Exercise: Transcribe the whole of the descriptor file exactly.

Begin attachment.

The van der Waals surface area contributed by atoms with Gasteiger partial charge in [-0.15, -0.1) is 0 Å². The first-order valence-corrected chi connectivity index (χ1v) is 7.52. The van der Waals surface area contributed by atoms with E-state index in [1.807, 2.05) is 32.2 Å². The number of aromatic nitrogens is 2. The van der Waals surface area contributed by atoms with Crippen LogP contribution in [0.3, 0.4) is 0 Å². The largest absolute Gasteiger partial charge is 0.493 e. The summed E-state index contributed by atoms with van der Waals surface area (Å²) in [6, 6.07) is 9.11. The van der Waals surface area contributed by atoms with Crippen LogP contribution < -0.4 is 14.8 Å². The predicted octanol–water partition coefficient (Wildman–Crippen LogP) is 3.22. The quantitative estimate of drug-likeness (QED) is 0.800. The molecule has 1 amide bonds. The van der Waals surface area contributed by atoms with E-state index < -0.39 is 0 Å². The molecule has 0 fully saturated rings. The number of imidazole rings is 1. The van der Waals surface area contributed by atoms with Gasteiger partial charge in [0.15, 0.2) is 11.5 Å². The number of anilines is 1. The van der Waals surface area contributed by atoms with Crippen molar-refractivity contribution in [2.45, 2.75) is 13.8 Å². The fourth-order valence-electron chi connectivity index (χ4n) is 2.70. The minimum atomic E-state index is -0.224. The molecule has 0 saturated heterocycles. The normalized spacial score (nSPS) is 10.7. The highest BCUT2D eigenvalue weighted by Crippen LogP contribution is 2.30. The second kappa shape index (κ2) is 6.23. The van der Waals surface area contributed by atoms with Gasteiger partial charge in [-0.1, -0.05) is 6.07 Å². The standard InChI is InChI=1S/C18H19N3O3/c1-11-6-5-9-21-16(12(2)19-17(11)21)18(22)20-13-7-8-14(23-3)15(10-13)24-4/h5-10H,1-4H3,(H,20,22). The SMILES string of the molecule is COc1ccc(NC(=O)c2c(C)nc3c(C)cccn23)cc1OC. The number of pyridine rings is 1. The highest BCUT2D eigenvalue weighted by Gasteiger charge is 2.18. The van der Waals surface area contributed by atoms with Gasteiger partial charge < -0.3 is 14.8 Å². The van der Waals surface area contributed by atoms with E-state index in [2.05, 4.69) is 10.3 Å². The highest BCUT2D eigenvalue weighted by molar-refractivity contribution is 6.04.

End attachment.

The van der Waals surface area contributed by atoms with Gasteiger partial charge in [-0.15, -0.1) is 0 Å². The first-order valence-corrected chi connectivity index (χ1v) is 7.52. The van der Waals surface area contributed by atoms with E-state index in [1.807, 2.05) is 32.2 Å². The number of aromatic nitrogens is 2. The van der Waals surface area contributed by atoms with Crippen LogP contribution in [0.3, 0.4) is 0 Å². The largest absolute Gasteiger partial charge is 0.493 e. The summed E-state index contributed by atoms with van der Waals surface area (Å²) in [6, 6.07) is 9.11. The van der Waals surface area contributed by atoms with Crippen LogP contribution < -0.4 is 14.8 Å². The predicted octanol–water partition coefficient (Wildman–Crippen LogP) is 3.22. The quantitative estimate of drug-likeness (QED) is 0.800. The molecule has 1 amide bonds. The van der Waals surface area contributed by atoms with E-state index < -0.39 is 0 Å². The molecule has 0 fully saturated rings. The number of imidazole rings is 1. The van der Waals surface area contributed by atoms with Gasteiger partial charge in [0.15, 0.2) is 11.5 Å². The number of anilines is 1. The van der Waals surface area contributed by atoms with Crippen molar-refractivity contribution in [2.45, 2.75) is 13.8 Å². The fourth-order valence-electron chi connectivity index (χ4n) is 2.70. The minimum atomic E-state index is -0.224. The molecule has 0 saturated heterocycles. The normalized spacial score (nSPS) is 10.7. The highest BCUT2D eigenvalue weighted by Crippen LogP contribution is 2.30. The second kappa shape index (κ2) is 6.23. The van der Waals surface area contributed by atoms with Gasteiger partial charge in [-0.1, -0.05) is 6.07 Å². The standard InChI is InChI=1S/C18H19N3O3/c1-11-6-5-9-21-16(12(2)19-17(11)21)18(22)20-13-7-8-14(23-3)15(10-13)24-4/h5-10H,1-4H3,(H,20,22). The SMILES string of the molecule is COc1ccc(NC(=O)c2c(C)nc3c(C)cccn23)cc1OC. The number of pyridine rings is 1. The highest BCUT2D eigenvalue weighted by Gasteiger charge is 2.18. The van der Waals surface area contributed by atoms with Gasteiger partial charge < -0.3 is 14.8 Å². The van der Waals surface area contributed by atoms with E-state index in [2.05, 4.69) is 10.3 Å². The highest BCUT2D eigenvalue weighted by molar-refractivity contribution is 6.04.